It’s not surprising to find Ashley Loveless Cunningham associated with the term “entrepreneur”—she’s had a knack for business since her days selling candy to classmates in second grade. After successfully launching a colored contact lenses business in high school, she ventured into various business endeavors before finding her niche in the financial industry. She accumulated over 18 years of experience assisting others in building personal credit and achieving financial wellness.

Cunningham launched a coaching business aimed at helping entrepreneurs elevate their brands and achieve financial success by imparting knowledge on financial literacy, payroll management, and accessing working capital—essential elements for any entrepreneur’s journey, and potentially bottlenecking factors for those in underserved communities.

During the pandemic, Cunningham observed the struggles faced by the restaurant industry, particularly in small towns, where establishments grappled with declining sales, labor shortages, and supply chain disruptions.

“I’m a very observant person, and I noticed these businesses didn’t have a foundation in place to help them stay open in a crisis,” Cunningham says. “They didn’t have any type of excess funding, whether through an institution or their personal credit, to keep the doors open. I wanted to be able to help not just on the financial side, but I also wanted to help them push more traffic into their stores [post-pandemic].”

Motivated to provide a solution, she conceptualized ChewTyme, a Houston-based food delivery app that debuted in late 2023. ChewTyme not only facilitates seamless restaurant-to-customer deliveries but also offers access to Cunningham’s “Business Credit University,” which provides invaluable resources for financial wellness and growth.

Despite lacking a background in the foodservice industry, Cunningham approached ChewTyme from a consumer’s perspective. Dissatisfied with the excessive costs associated with third-party delivery aggregators, she spent over a year researching and developing ChewTyme to offer a more cost-effective solution for both consumers and restaurants. She also wanted to find a way to help others with her financial expertise in an industry she believes needs it the most.

“I checked my bank statements, and I said ‘woah, this is crazy’,” Cunningham says. “I started looking for a better solution [for restaurants and consumers]. I researched for a good year and a half before I reached out to developers and started building ChewTyme.”

ChewTyme distinguishes itself from competing third-party services by charging a lower commission fee of 17 percent for restaurant delivery orders (compared to other apps, which charge between 20 and 22 percent), with no monthly fee until an operator has been on the platform for two years—a period aligned with Cunningham’s credit-building program. On the consumer side, ChewTyme offers a flat delivery rate of $4.95 and attractive discounts and promotions.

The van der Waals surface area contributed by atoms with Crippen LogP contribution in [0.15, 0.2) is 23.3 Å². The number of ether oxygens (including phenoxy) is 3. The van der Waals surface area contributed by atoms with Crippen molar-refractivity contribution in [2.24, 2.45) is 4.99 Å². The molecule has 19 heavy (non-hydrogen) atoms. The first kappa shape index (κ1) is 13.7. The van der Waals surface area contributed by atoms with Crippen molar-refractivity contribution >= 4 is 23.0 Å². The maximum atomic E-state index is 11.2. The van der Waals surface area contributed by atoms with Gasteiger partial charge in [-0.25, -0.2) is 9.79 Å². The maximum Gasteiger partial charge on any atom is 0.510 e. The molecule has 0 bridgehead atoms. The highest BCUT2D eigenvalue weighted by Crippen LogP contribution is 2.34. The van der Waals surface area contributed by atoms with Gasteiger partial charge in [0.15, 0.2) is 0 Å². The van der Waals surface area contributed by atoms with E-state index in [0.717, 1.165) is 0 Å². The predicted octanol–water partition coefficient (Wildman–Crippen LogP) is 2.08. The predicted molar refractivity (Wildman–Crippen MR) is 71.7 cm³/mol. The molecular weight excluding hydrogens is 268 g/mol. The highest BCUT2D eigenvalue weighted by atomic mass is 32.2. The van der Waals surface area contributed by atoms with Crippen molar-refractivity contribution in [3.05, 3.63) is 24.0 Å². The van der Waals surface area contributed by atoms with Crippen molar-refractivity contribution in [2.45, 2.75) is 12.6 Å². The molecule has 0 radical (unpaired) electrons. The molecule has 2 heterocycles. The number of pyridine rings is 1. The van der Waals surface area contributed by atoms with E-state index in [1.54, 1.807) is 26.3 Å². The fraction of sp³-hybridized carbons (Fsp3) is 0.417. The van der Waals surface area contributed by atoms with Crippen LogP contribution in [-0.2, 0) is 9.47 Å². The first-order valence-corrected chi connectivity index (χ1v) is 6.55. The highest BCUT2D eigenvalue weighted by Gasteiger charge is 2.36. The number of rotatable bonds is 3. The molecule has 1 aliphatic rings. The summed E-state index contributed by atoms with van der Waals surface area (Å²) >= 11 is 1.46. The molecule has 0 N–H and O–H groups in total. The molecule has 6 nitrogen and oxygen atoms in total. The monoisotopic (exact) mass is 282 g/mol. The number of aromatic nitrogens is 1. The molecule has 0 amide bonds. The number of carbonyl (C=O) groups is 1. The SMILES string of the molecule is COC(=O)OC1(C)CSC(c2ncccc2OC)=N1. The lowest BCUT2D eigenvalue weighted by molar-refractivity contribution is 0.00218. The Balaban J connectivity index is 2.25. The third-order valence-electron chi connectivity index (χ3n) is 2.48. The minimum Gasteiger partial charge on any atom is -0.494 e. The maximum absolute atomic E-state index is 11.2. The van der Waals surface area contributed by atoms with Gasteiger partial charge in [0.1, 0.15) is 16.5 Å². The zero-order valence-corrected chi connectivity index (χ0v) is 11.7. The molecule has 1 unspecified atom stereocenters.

The app functions similarly to other food delivery applications, providing a streamlined ordering process and timely delivery with a notification system in place. However, for local restaurant operators, ChewTyme offers more than just delivery services; it provides access to financial advice and a network of potential lenders, aiding in the establishment of a business credit profile.

“I have built this system to teach and guide business owners, without ever having to leave the app,” Cunningham says. “We match [owners] to a loan specialist within the system, and they can help them analyze their business to figure out what kind of funding they are eligible for.”

Cunningham emphasizes the importance of ChewTyme in helping underrepresented restaurant operators navigate the challenges of the industry and gain access to vital knowledge and resources. She believes that while all restaurants can benefit from the app, those with smaller footprints and new owners stand to gain the most.

“This is to help people grow their revenues but also gain an education and the ability to access funding, and when I was building the app, I wanted to find ways to incorporate my experience in the financial industry,” Cunningham adds. “We hear from a lot of restaurant owners who are just lacking that knowledge, and this system literally walks you through the process.”

Currently available in Houston and Atlanta during its beta phase, ChewTyme has received positive feedback from local restaurants, with users praising its ease of use compared to competitors like DoorDash and Grubhub. As ChewTyme expands to Mobile, Alabama; New Orleans, Louisiana; and the Carolinas in the next six months, Cunningham aims to introduce the app to more businesses nationwide through networking events, social media outreach, and a dedicated sales team.

“These restaurants are seeing a profit … and we’re getting a lot out of the feedback as I communicate with our developers,” Cunningham says. “I want it to be user-friendly. I don’t like confusing things, because when I put myself into a customer’s shoes, I don’t want something I feel like immediately clicking off.”

Cunningham envisions ChewTyme as more than just another food delivery company; it’s a platform that prioritizes affordability, user experience, and financial empowerment for both restaurants and consumers. With plans for global expansion in the future, ChewTyme represents a unique opportunity to revolutionize the food delivery industry while fostering financial growth and stability for businesses.

“We’re not just another food delivery company, there’s a different message behind it as I consider things from both the restaurant and consumer side,” Cunningham says. “I figured if I could create an inexpensive, great experience with minimal fees for both and a business credit building aspect included, this would be an appealing opportunity [for everyone].”

Fast Casual, Fast Food, Ordering, Story, Technology, Women in Restaurant Leadership